I'd like to make a few general comments.
I live in the Middle East and have some experience with Arabian fragrances. Although my knowledge about these perfumes may be a little greater than the average, I'm certainly no authority. So take what I say as opinion, not fact.
Rather than comment on specific Arabic fragrances I'd prefer to talk about my experience with them in general.
In my opinion there are quite a few oud based fragrances that qualify as light or fresh. I don't know of any oud aquatics unless Aragon, as The_Good_LIfe has mentioned, qualifies.
But among Western fragrance lovers oud has this connotation of being heavy or dense or dirty, and to me that just isn't the case. Of course it can be, depending upon what kind and how much is used, and what it is blended with. But I think many oud fragrances are light and airy, and even refreshing.
Remember that these fragrances are very popular in the Middle East, where it is very hot most of the year. Does it make sense that Arabs would wear something heavy and stifling in this heat? No. Like them, I'm finding that oud based fragrances are lighter, cleaner, and more invigorating than you might think. They cut through the heat and uplift the wearer.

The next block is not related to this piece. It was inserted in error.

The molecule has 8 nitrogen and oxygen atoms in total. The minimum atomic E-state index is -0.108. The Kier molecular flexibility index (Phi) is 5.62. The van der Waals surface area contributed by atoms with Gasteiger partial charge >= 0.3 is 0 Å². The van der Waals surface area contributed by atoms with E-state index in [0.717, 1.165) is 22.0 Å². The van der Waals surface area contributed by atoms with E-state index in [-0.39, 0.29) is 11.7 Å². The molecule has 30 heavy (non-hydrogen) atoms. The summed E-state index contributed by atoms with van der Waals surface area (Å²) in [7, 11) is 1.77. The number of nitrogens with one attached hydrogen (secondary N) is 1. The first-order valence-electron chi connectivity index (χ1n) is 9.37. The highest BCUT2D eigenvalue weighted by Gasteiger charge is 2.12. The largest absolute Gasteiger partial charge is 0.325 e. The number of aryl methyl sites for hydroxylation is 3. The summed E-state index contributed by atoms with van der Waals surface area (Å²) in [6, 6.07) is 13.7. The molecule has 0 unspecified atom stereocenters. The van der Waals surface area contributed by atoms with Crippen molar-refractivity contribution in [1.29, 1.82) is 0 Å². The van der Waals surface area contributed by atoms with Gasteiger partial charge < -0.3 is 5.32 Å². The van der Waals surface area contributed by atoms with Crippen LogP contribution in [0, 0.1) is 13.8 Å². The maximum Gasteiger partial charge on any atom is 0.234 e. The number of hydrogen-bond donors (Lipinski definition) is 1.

For example, I think most Montale ouds, even Black Aoud, are light and airy, especially in comparison with some of the oils, which are considerably stronger. I never feel that Montale ouds are heavy. They have an airiness, a lightness, a clean verve, that I actually find refreshing and enlivening in the heat.
I don't really have much more than that. I just thought I'd throw that out so perhaps you could look at oud based frags in a different light. Ouds can be light and clean, but just not in the same soapy or freshly ironed sense that some Euro fragrances are.